Interestingly, Capasso et al. [7] show a significant association between allelic polymorphisms and neuroblastoma susceptibility. BARD1 (OMIN: 601593) is one of the first genes of which allelic variants have been found associated to genetic predisposition to neuroblastoma. Genomic wide association studies have shown that other SNPs are associated to neuroblastoma predisposition [8]. Some of these have been found linked to high-risk neuroblastoma predisposition: BARD1 (OMIN: 601593); LMO1 (OMIN: 616792); Nbpf23 (OMIN: 613017); Lin28B (OMIN: 611044). BARD1 together with BRCA1 has been shown to be involved in chromatin remodeling and located in critical regulators of DNA repair. LMO1 has been found involved in the chromatin accessibility [9]. It is also to underline that LMO1 includes a super enhancer (SE) in the first exon. Zanon and myself [10] have indicated the association between SE position and gene transcription regulation pointing out the possible role of SE in neuroblastoma aggressiveness. Nbpf23 (613017) is involved in chromosome 1q duplication [11]; a critical function for maintaining the chromosome information. Molenaar et al. [12] reported that LIN28B showed genomic aberrations and extensive overexpression in high-risk neuroblastoma compared to several other tumor entities and normal tissues. Recently, Zhang et al. [13] have shown a strong association between XRCC1 gene polymorphisms and neuroblastoma. The XRCC1 is a well-known gene involved in DNA repair. Remarkably, Takagi et al [14] have shown an association between homologous recombination repair system and neuroblastoma susceptibility, and Wang et al. [15] have demonstrated the association between hOGG1 and risk of neuroblastoma. The hOGG1 gene is also involved in the DNA repair system and contributes to maintain the DNA cell integrity. Lastly, Cheng et al. [16] have observed the association between three polymorphisms: rs3810366, rs13181 and rs238406 of XPD (OMIN: 126340) and neuroblastoma in Chinese children. The XPD, also known as XRCC2 is involved in defective nucleotide excision repair. Most of these allelic variances occur in genes associated to DNA maintaining information, chromosome assembly, chromosome distribution and they are able to perturb the cell mitosis. So, the allelic distribution can influence the chromatin status and can be involved in chromosome instability (CIN) [17]. The match between allelic variants associated to neuroblastoma can generate CIN in neuroblastic cells leading to chromosome chaos and malignant transformation. Indeed, CIN is a feature of neuroblastoma cells [5, 18]. Both numerical and structural copy number variations (CNVs) are virtually present in all neuroblastoma cells. These chromosome variations have been found in neuroblastoma of patients at any clinical stages and at any age: from newborn to adult, suggesting that CIN is already present in the embryonic age.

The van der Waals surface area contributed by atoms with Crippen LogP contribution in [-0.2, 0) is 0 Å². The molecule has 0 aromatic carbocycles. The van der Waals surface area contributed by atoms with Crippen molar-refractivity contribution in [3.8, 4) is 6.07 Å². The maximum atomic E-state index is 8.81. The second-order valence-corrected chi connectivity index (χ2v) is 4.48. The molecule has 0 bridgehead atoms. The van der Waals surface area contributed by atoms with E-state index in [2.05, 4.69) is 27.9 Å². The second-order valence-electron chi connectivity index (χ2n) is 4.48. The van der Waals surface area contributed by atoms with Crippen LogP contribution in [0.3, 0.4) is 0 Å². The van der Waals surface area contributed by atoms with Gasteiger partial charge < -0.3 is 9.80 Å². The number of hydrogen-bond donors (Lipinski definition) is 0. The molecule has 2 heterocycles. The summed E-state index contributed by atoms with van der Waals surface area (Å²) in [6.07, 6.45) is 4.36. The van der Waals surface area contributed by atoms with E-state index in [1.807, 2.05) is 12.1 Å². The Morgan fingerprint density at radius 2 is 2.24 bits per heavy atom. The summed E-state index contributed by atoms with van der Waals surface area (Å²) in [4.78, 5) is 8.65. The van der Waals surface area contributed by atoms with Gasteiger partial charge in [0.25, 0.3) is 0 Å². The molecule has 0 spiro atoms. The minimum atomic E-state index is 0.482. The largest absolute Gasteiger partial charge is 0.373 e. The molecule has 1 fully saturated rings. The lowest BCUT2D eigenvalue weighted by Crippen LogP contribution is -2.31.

Taking all together the new discovery concerning allelic variants associated to neuroblastoma we can hazard that two or more alleles associated to neuroblastoma match by chance producing abnormal proteins involved in CIN. This pattern generates chromosome imbalance of neuroblastoma cells in the early phases of embryonic age [19] possible with accumulation of chromosome damage in tumor of children over one year of age [20]. The model explains why the neuroblastoma has very few mutations and why the tumor aggressiveness is strongly dependent on CNV. It is to be left the influence of environmental factors and parental genomes in the expression of neuroblastoma-associated allele genotypes.


The work has been supported by Italian Neuroblastoma Foundation (Fondazione Italiana per la Lotta al Neuroblastoma).